University workers across ELL boroughs stage third strike in same academic year, demanding higher pay

Picket line at Queen Mary University. Pic: Yuan

Picket line at Queen Mary University. Pic: Yuan

University workers across ELL’s boroughs walked out on strike today, as thousands of university staff joined nationwide industrial action demanding higher pay.

Queen Mary, London Metropolitan and Goldsmiths universities participated in the third full-day strike of this academic year, with picket lines stationed throughout their campuses.

The unions backing the strike –UCU, Unite, and UNISON– claim that the 1 per cent pay increase offered by the Universities and Colleges Employers Association is the equivalent of a 13 per cent drop in real-term wages over the past five years.

In an official statement, UNISON called UCEA’s offer “miserly.”

Tom Henri, president of Goldsmiths UCU, said: “The employers who’ve imposed this one per cent pay rise have been awarded fantastic pay awards. The Vice-Chancellor at Goldsmiths has been awarded a 9 per cent pay rise, which we think is unjust.”

Goldsmiths UCU President Tom Henri. Pic: Hajera Blagg

Goldsmiths UCU President Tom Henri. Pic: Hajera Blagg

London Met UNISON Branch Chair, Maggie Loughran, echoed Henri’s sentiments.

She said: “We still have university workers coming to the unions and saying, ‘We haven’t enough money to pay our bills.’ We help them all as much as we can. But we are in London; we have a very high [cost of living]. So we’re just going to stand and fight.”

Henri conceded that one-day strikes often have “very little consequence for university managers who can afford to wait it out.” He explained that “ramping up industrial action” could be more effective, and included the possibility of a marking boycott, in which lecturers would refuse to mark exams.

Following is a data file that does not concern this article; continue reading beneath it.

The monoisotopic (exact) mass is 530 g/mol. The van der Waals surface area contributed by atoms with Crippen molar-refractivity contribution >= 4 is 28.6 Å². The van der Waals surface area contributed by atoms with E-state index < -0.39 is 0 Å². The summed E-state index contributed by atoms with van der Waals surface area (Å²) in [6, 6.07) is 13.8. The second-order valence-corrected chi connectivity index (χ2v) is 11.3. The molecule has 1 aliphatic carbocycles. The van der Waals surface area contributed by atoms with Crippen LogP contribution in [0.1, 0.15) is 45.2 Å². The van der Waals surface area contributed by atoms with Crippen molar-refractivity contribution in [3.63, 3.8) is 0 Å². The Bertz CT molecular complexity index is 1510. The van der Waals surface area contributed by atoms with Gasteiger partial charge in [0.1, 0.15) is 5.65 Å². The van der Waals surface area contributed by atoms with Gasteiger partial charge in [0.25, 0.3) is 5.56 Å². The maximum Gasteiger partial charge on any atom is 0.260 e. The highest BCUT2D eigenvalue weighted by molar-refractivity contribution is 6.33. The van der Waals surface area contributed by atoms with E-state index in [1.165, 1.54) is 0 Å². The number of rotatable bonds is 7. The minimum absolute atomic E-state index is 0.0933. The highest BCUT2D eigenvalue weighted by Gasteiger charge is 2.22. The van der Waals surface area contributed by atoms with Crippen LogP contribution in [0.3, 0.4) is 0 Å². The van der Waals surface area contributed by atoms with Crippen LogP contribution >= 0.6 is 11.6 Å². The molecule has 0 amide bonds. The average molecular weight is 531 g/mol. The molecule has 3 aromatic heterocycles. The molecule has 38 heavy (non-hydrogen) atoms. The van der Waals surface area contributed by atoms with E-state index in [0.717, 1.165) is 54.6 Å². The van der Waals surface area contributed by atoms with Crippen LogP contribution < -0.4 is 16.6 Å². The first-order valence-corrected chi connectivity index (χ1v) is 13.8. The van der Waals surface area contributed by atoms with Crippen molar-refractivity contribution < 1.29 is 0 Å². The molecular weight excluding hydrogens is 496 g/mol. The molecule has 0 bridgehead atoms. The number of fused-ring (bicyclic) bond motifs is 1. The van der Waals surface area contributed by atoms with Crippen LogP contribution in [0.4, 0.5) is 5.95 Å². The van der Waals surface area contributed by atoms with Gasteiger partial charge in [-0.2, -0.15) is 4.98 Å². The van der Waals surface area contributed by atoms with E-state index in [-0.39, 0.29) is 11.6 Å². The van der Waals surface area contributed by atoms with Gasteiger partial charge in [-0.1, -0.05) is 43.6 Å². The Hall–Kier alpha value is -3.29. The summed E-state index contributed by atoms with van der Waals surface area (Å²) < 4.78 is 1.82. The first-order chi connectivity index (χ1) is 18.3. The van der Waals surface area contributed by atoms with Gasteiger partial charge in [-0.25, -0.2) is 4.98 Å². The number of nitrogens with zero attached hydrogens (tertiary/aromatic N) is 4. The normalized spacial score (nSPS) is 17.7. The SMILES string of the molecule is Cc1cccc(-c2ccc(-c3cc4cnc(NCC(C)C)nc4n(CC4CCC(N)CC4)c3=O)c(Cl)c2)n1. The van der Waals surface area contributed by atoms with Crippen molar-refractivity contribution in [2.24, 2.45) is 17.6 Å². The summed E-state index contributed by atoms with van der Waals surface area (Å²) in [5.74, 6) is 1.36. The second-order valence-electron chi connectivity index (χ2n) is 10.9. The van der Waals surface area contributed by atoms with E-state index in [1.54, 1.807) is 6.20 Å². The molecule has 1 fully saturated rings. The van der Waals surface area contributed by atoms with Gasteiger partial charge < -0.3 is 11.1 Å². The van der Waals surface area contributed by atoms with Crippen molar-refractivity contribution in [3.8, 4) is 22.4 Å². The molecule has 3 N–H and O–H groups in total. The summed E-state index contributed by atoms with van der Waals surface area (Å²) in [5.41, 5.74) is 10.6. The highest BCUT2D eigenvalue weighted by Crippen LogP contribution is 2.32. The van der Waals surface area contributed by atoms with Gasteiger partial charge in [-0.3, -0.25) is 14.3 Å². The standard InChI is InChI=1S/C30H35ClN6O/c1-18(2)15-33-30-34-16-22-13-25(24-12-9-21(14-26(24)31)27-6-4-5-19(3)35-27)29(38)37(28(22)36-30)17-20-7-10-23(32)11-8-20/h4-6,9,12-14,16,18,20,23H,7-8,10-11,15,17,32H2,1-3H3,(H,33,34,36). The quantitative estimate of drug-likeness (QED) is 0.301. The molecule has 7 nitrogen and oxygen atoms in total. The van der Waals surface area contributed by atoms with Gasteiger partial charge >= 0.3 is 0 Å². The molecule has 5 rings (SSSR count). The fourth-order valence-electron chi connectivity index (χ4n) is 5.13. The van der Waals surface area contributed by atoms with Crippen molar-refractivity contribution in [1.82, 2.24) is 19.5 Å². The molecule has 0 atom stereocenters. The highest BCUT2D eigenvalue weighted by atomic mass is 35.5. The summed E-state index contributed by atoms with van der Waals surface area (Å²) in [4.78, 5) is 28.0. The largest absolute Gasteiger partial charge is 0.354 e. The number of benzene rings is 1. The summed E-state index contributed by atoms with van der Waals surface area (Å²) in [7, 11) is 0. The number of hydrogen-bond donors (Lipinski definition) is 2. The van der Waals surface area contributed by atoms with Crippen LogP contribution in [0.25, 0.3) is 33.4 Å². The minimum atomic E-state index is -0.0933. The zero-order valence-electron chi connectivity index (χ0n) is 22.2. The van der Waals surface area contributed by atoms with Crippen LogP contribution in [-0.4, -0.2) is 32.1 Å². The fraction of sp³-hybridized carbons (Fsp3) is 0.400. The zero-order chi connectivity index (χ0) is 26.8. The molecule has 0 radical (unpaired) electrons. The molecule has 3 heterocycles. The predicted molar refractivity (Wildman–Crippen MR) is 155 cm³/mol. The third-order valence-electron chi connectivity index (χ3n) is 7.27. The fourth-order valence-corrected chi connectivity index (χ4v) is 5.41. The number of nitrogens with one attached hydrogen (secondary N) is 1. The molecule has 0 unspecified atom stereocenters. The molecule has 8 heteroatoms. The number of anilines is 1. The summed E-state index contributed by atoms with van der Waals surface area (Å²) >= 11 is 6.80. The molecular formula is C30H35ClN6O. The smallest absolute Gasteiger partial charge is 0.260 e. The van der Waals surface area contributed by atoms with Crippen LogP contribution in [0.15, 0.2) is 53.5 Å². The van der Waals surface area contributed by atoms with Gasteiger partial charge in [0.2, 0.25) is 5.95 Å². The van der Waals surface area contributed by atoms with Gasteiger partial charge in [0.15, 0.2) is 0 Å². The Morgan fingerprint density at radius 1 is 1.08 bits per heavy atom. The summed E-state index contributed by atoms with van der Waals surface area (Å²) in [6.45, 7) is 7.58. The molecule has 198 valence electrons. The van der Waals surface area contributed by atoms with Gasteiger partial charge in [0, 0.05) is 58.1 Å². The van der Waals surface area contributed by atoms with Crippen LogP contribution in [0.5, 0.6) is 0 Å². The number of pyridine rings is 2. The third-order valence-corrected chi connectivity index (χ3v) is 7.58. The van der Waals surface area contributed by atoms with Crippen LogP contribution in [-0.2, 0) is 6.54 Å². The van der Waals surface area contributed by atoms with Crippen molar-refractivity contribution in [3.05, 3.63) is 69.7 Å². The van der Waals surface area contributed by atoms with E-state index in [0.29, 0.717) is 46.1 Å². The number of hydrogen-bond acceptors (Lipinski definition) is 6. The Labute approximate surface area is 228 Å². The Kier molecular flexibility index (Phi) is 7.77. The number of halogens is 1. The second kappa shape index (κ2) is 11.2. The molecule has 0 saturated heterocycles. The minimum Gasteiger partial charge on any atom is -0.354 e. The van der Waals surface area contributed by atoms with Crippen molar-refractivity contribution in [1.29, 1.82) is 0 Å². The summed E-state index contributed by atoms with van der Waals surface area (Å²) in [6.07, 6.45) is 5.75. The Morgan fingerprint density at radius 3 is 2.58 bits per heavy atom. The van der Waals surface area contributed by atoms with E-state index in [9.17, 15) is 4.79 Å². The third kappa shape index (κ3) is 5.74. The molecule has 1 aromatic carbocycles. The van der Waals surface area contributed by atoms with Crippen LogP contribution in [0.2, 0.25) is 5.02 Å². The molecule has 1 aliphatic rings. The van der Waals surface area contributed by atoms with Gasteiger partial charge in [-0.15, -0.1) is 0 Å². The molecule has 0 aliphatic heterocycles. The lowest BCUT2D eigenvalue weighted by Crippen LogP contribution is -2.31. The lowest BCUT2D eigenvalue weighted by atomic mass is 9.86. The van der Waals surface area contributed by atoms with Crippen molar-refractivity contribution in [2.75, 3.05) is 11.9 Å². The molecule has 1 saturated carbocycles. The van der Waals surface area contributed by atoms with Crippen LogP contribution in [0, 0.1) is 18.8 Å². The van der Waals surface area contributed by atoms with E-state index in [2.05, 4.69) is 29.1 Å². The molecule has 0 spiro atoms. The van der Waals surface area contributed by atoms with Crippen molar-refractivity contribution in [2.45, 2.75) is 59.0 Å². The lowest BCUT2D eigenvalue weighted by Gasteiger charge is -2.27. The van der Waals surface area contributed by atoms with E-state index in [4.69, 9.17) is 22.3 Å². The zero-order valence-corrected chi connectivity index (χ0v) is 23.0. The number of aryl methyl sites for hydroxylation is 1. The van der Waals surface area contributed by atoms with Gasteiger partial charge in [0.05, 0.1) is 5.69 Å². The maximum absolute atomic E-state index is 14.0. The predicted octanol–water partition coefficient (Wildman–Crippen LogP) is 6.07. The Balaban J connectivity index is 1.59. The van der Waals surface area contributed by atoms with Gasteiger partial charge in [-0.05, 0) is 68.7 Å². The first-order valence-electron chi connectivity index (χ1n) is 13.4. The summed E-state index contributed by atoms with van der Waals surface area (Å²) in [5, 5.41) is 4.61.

Martin Donkin, a student welfare adviser at Queen Mary, also discussed the possibility of a marking boycott.

He said: “[The boycott] is absolutely not what anybody wants, [but] we may have no other option, and that means that people don’t graduate with their degrees. It would be terrible, but that might be the ultimate option. We hope it’s not necessary.”

Donkin added that staff at Queen Mary are planning to go on another full-day strike next Monday, instead of the two-hour strike planned at other universities next week.

“Our [employer] is taking a particularly hardline approach to the staff who are on strike” Donkin said. “They are actually going to be deducting an entire day’s pay for a two-hour strike, so the strike is inflamed at this institution.”

Cleaners, caterers, security guards and support staff, along with university lecturers, participated in the strike. Students at all three universities manned picket lines in support of their lecturers.

Queen Mary student Ben Gray. Pic: Hetty Musfirah

Queen Mary student Ben Gray. Pic: Hetty Musfirah

Joshua Ogunley, a Goldsmiths student studying economics and member of the Young Socialist Students Society, said: “This is all about education. I’m much more confident that I’m [getting a good education] if I know my lecturer is well-paid and can focus their energy on teaching me.”

Ben Gray, 22, a Queen Mary student studying comparative literature said: “I lose a lot less than [university workers] do. I can always make that up. These people are working for their livelihoods, so I support them.”


Reporting by Yuan Li, Hetty Abdul Khamid and Hajera Blagg














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